The benefit of inhaled steroids is that they target the airways directly, with fewer side effects than oral steroids.
Though other medications are being researched, many of the drugs we humans might use are not effective on cats. Additional research may provide answers to the benefits of other therapies for cat asthma.
How To Use The Inhaler
Your cat inhaler has to have a spacer device, since you can’t tell the cat to take a breath. Make sure you get one that is specifically designed for cats (such as the Aerokat Chamber.)
Then you know the device will fit properly and that the medication gets delivered to your kitty’s lungs.
Get your cat used to the device before adding medication. Slowly and calmly familiarize the cat with the chamber. Give lots of love, hugs, and treats.
Start by just using the mask, gradually building up to holding it on your cat’s face for 20 to 30 seconds. Once the cat is comfortable with the mask, attach it to the chamber and get your cat used to the whole device.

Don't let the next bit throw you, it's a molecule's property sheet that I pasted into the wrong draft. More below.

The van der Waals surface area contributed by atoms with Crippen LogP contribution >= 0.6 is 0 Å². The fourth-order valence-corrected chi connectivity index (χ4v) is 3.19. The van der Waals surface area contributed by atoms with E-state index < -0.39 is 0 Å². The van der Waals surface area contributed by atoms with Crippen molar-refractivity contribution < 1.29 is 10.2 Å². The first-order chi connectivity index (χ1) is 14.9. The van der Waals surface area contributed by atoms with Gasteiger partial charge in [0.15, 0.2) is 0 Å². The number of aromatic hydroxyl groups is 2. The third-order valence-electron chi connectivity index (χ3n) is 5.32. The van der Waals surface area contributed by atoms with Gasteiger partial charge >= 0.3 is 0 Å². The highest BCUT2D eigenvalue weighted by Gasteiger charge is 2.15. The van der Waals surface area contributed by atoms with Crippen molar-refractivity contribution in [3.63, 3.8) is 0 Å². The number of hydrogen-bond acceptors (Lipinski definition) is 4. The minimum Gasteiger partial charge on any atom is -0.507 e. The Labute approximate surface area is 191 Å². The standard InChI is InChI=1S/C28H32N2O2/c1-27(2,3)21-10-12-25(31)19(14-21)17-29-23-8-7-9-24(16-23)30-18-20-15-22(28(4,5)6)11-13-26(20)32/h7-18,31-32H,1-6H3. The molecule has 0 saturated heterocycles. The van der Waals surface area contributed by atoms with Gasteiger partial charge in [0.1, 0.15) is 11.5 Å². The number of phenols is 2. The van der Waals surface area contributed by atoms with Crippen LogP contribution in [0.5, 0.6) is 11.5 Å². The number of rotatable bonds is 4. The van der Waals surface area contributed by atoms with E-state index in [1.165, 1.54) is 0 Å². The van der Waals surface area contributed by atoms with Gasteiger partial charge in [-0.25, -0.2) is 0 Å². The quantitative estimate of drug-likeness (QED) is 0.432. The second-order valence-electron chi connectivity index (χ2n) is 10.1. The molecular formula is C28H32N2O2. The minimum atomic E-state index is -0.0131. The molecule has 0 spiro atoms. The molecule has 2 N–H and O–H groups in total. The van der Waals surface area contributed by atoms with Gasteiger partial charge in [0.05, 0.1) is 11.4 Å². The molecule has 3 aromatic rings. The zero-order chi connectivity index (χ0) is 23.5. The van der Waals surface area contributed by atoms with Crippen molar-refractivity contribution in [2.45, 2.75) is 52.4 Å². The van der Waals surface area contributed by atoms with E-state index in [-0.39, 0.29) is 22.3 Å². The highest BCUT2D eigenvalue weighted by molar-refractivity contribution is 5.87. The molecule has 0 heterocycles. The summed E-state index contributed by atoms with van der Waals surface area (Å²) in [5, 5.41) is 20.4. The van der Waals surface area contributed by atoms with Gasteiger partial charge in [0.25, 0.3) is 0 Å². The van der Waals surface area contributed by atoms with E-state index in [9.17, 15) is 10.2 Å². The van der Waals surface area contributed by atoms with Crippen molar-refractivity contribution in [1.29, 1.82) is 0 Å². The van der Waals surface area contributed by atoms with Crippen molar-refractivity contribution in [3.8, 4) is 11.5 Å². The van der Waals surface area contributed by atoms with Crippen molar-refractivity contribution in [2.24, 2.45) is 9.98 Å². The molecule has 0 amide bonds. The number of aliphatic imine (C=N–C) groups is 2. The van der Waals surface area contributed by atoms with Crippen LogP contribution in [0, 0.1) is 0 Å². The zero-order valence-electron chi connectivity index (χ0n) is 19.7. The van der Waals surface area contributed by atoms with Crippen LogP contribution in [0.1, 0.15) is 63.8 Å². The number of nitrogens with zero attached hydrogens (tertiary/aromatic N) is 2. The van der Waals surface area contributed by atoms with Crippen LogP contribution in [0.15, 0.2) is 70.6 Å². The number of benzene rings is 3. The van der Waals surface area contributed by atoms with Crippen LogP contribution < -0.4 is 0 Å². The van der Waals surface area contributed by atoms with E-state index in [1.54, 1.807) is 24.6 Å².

With the Aerokat, there is a chamber that has a specialized valve designed for the low air inflow in cats. The valve opens easily with shallow breaths; thus the medication will flow easily from the chamber into your cat’s lungs.
The Aerocat comes with an inhalation indicator, which moves when your cat inhales. Thus you can confirm that the mask is sealed; you can count breaths, ensure proper use, and know the medication has been delivered.
Steps For Using The Inhaler For The Cat
Once your cat is familiar with both the mask and spacer, you can add medication. Here are the simple steps:
- Shake the inhaler and insert in back of chamber
- Apply mask gently to your cat’s face. Cover mouth and nose. The Flow-Vu indicator moves to provide a good seal
- Depress inhaler to release medication
- Use the inhalation indicator to count seven to ten breaths, then remove from your cat’s face.
- After treatment, remove any residual medication on fur with a damp cloth
I hope this information is helpful. Perhaps you can add years to your cat’s life by treating his asthma properly. If you need more information, please read through the references that I used to write this article:
If you need to purchase a cat inhaler, you can get the Aerokat Chamber from Amazon. Click on the image or the blue highlighted text below. Please note that, as an Amazon affiliate, I may receive a small commission from your purchase.
For cats and kittens, with exclusive Flow-Vu Indicator